Strange doings in Ohio politics

Republicans have a lock on all statewide elected positions in Ohio and have comfortable majorities in both legislative bodies, with the exception of the US senate where Sherrod Brown is one of the senators. So they can do pretty much what they like and one of the things they like to do is restrict women’s health options by passing legislation that “defund Planned Parenthood, block grants to rape crisis centers that refer women to abortion clinics, and prevent abortion clinics from transferring patients to public hospitals in the case of severe complications.”

But the governor John Kasich and the legislature are not in lockstep on all issues. He has been thwarted in his attempts to accept the federal government’s offer to fully fund for at least three years the Medicaid expansion program that will benefit those who are currently too poor to qualify for the subsidized health insurance offered under the Affordable Care Act but earn too much to qualify for Medicaid. This expansion program raises the level of income for Medicaid eligibility. As readers will recall, the US Supreme Court ruled that while the ACA was constitutional, the federal government could not require states to accept this expansion as part of getting any Medicaid funding at all.

The Republican legislature, strong in the belief that any element of the ACA is Satan’s spawn, has rejected the governor’s pleas to authorize the program. Now Kasich is being reported as planning to circumvent the legislature by using a body known as the State Controlling Board to push the measure through, provoking howls of outrage by his fellow Republicans, who argue that this would be an improper use of that body.

“Expanding Medicaid is the wrong policy decision for Ohio — one which provides poor health outcomes for participants, drives down workforce participation, and will cost Ohioans billions of dollars,” Robert Alt, president of the Buckeye Institute for Public Policy Solutions, a conservative think tank, said in a released statement. “To circumvent the legislature to ram through this bad policy is what we have grown to expect from the dysfunction in Washington, but Ohioans expect and deserve better from their state officeholders.”

Tom Zawistowski, head of the Portage County Tea Party, added in a released statement, “We are disappointed that the governor has chosen to take this course of action. He is going against the wishes of his own state party, 75 percent of registered Republicans in Ohio who do not want it. Worst of all it is a betrayal of the 66 percent of Ohioans who voted for the Ohio Health Care Amendment.”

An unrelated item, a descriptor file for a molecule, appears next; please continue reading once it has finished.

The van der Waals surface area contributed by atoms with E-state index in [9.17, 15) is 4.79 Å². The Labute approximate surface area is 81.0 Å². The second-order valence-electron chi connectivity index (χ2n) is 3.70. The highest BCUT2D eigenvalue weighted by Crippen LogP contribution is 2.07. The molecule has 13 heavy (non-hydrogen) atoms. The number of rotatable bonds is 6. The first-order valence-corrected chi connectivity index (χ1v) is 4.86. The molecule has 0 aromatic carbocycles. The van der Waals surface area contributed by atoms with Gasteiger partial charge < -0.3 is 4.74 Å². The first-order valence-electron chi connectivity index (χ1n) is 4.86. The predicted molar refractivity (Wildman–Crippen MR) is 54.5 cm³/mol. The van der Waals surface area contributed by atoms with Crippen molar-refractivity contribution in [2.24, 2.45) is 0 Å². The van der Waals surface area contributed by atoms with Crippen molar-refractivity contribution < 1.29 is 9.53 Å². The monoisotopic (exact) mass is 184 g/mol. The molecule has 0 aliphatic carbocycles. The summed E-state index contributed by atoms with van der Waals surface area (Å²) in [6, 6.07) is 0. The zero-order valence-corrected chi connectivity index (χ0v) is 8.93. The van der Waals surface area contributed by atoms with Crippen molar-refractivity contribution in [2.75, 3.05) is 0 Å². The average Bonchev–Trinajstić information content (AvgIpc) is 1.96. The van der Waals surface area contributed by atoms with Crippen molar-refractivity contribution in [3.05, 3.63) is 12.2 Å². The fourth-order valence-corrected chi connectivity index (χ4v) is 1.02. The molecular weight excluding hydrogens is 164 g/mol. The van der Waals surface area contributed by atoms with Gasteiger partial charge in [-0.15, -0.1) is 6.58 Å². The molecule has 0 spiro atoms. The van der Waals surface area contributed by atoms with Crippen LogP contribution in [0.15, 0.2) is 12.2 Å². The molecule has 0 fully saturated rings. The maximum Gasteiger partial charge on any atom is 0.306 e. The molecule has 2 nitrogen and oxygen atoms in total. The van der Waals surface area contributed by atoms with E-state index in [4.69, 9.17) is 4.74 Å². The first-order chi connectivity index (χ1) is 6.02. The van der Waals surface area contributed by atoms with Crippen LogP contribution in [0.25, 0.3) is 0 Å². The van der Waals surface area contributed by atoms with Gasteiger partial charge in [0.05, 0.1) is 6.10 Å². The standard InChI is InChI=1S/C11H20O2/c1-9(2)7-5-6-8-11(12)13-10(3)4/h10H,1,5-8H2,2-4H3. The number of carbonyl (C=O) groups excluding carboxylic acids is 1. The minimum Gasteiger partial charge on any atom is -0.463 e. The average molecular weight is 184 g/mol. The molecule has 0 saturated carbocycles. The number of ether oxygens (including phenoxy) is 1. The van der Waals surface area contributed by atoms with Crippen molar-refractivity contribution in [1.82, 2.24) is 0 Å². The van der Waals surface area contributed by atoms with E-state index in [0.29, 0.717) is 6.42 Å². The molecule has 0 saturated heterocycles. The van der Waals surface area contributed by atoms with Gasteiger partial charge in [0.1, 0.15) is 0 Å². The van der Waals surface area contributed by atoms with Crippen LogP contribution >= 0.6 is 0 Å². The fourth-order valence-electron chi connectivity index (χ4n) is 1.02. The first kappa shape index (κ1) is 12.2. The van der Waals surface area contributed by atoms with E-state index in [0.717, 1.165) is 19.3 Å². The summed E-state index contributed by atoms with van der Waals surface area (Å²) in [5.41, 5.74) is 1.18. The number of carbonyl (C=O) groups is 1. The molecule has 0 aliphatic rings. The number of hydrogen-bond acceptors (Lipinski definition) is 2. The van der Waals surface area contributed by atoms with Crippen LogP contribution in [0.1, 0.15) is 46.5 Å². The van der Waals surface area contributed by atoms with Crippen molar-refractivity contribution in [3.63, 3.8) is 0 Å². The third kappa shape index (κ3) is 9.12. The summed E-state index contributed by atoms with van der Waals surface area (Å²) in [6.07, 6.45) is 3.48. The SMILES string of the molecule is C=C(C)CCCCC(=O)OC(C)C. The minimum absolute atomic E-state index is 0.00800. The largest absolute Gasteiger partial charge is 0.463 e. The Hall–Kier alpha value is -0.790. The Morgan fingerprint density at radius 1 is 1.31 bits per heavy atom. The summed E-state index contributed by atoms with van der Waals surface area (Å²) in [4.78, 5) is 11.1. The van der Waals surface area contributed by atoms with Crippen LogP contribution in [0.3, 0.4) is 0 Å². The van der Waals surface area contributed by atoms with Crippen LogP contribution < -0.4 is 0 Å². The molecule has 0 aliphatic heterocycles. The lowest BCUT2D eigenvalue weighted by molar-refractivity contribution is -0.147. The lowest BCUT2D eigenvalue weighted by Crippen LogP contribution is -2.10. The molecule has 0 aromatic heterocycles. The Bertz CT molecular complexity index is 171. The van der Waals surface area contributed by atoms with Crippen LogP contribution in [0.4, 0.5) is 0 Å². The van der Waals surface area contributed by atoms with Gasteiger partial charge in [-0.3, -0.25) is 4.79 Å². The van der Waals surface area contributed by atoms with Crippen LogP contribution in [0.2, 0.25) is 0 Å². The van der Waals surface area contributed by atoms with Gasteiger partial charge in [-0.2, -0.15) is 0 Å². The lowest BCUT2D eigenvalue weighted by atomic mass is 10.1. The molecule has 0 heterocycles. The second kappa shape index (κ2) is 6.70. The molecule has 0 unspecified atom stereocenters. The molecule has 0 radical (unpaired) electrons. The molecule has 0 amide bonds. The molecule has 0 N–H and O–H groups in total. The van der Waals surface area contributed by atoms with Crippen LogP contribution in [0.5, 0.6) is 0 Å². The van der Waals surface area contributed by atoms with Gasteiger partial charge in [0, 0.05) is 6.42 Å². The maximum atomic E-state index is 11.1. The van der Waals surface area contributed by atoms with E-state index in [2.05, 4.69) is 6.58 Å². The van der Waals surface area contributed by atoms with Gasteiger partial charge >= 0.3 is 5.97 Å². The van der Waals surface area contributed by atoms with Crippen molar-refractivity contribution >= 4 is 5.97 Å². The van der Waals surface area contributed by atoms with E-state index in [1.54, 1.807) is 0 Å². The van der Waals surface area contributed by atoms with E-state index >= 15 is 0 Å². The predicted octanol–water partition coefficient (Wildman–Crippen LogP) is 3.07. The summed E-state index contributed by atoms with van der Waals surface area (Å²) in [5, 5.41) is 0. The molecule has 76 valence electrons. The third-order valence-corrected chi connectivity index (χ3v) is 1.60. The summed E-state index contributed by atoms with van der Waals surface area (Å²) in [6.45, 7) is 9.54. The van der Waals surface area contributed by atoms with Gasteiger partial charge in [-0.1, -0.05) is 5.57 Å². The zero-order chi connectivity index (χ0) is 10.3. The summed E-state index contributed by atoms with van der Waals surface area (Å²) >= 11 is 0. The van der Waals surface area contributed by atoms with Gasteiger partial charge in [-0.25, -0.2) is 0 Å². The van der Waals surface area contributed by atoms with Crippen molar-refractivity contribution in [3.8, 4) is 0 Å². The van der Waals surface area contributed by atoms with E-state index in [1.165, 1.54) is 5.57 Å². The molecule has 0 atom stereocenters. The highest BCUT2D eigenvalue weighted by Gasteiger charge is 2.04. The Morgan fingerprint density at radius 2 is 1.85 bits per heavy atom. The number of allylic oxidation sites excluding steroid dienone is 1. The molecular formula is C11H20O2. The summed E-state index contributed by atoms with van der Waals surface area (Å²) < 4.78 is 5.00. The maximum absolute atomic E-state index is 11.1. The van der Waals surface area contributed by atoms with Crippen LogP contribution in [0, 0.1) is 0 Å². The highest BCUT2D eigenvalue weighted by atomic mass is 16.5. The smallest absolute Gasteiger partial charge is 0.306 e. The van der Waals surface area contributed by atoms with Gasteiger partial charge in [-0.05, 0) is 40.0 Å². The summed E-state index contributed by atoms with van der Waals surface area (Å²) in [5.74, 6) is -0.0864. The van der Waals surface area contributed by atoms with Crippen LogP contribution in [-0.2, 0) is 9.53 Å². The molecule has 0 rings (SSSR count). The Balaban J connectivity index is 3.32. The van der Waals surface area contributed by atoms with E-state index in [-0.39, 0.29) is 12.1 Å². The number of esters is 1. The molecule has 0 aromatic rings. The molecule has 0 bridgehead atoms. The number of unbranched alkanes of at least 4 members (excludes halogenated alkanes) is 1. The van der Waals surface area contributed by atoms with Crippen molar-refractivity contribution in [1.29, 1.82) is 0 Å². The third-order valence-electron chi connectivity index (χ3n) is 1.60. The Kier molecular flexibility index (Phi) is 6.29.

The SCB has six members (four Republicans and two Democrats) and will take up the measure on October 21. It requires four votes to pass.

Meanwhile Republican State Treasurer Josh Mandel, who lost his US Senate race to Sherrod Brown in 2012, sinks deeper into a scandal regarding a quid pro quo arrangement that he seems to have had with a campaign donor who has been indicted in California.

Mandel took the extraordinary step of threatening to sue, as Ohio State Treasurer, local district attorneys in California if they pursued charges against his donor. The California Attorney General dismissed his letter. Ohio’s Attorney General, who would be the person who would actually have to bring the suit, was not contacted before the letter was sent.

The letter, which asked [California State Treasurer Bill] Lockyer to rein in potential lawsuits against Suarez’s Canton-based direct-marketing company or risk a possible lawsuit by Ohio, “read like a letter from an ill-informed constituent,” Lockyer spokesman Tom Dresslar said in a telephone interview.

“It is pretty amazing coming from a state treasurer,” Dresslar said. “He should know better.”

Mandel now says he does not remember sending the letter nor a similar one to a Ohio member of Congress.

Mandel is a young and highly ambitious politician, a nasty piece of work but much loved by the Tea Party types here because he has that mix of sneering arrogance layered over self-righteous right wing rhetoric that appeals to them. I hope this scandal sinks his re-election campaign and his political career for good.

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